When I went to college in Colorado in the late 90s, there was already a burgeoning craft beer culture in the state. Fast-forward 15+ years and Colorado has become a haven for great drinks; featuring a craft beer scene that has now surpassed 200 breweries, a growing number of distilleries and, yes, even 100 or so wineries. And, of course, there are plenty of great restaurants and bottle shops with well-curated drink selections as well. All of this combined, Colorado has easily become one of the best states in the country for drink travel.
On my recent trip to the area I explored Denver, Boulder and Fort Collins, and found some great drink spots. Here are the beer highlights, starting with four must-visit breweries.
Crooked Stave, Denver
If you had to pick only one brewery to visit in Denver, or perhaps even Colorado (with the caveat that you like sour beer), Crooked Stave may just be my go-to. Although their brewery was under renovation when I visited, their taproom at The Source in Five Points is a great spot to try and buy a broad selection of Crooked Stave’s beers. In fact, you’ll find about two dozen beers on tap there, including limited edition releases like Origins, a dark and deviously sexy burgundy sour aged in oak, or Sin Frontera, a funky ale aged in Sherry barrels that Crooked Stave did in collaboration with Jester King.
At the taproom, you’ll also find a good selection of bottles that you can take to go, including some hard to find releases like Nightmare on Brett, and a small selection of other breweries that Crooked Stave distributes in the area. If you go, I recommend tasting through as many of the beers as you can–this is easily one of the best sour breweries in the country and there’s no better place to experience them than right here.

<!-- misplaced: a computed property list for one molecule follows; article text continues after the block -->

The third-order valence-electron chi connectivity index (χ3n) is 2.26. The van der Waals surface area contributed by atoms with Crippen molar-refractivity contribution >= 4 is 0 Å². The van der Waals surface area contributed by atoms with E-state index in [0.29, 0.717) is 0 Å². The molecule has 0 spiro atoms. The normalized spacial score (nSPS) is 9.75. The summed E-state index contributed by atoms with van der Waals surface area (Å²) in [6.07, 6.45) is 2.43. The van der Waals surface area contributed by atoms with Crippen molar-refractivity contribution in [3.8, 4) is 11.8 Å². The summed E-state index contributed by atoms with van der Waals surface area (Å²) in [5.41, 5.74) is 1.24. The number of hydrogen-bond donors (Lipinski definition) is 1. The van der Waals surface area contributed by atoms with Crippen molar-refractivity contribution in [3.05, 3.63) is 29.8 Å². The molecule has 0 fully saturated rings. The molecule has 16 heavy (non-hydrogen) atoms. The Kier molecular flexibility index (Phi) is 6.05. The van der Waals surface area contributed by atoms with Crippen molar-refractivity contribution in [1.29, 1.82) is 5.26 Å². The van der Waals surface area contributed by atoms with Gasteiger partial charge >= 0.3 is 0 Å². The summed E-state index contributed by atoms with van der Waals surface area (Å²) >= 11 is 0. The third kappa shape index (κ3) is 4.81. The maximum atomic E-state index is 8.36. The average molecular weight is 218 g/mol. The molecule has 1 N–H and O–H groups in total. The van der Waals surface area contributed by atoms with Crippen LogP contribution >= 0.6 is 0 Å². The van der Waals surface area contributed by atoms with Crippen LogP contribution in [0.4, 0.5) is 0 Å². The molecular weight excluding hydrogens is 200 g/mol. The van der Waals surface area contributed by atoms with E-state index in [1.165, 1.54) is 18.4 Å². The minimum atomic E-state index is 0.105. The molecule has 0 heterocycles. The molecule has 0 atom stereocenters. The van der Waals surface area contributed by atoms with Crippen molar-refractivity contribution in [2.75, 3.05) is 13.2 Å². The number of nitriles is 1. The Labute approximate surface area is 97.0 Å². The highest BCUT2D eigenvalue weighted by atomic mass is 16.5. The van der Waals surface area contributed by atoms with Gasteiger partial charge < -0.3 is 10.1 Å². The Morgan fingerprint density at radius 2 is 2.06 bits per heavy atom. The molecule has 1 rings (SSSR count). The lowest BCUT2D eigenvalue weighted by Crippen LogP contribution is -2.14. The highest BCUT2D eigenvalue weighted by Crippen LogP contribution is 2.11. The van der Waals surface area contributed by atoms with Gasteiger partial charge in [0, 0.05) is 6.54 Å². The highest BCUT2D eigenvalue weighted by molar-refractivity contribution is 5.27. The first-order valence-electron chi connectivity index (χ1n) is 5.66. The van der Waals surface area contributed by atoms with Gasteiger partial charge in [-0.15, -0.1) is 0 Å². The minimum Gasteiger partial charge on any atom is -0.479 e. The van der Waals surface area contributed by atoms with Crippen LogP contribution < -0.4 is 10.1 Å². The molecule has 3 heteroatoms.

If you are looking to visit Crooked Stave’s brewery, I’m told that it should be back open to the public by end of 2015. When it does re-open, the brewery will have double the production capacity that they have currently. Which means we may be seeing expanded distribution nationwide. So if Crooked Stave hasn’t reached your state yet (I’m looking at you, Massachusetts), maybe it’ll be in the cards for 2016.
Avery Brewing, Boulder
Avery has a beautiful new brewery about 15 minutes outside of downtown Boulder that features upstairs and downstairs bar/dining rooms, a patio space, and an impressive tap selection of about 30 beers that you can order by the pint or taster. When I visited they had a number of brewery-only releases on tap, including some excellent dry hopped IPA’s and a few delicious sours, like Bad Buddha–a Belgian style pale soured in barrels for six months with Buddhas Hand (an Asian citrus fruit).
For those of you who like Avery’s big barrel-aged stouts like Tweak and Uncle Jacob’s they’ve got those on tap too, and available for growler fills. Plus they were featuring a 2010 Czar Russian Imperial Stout on tap when I visited which was drinking beautifully. In addition to what’s on the draft list, the brewery now features a delicious food menu with smoked meats and BBQ, and a fairly extensive bottle selection including past vintages of some of their best beers. While you’re there, give yourself a short self-guided tour on the catwalk that looks down over the brewery operations.
Comrade Brewing, Denver
At just over a year old, Comrade is one of Denver’s newest craft breweries, but they’re already getting huge praise around town for their flagship IPA, Superpower. In fact, many are calling Superpower the best IPA in Colorado.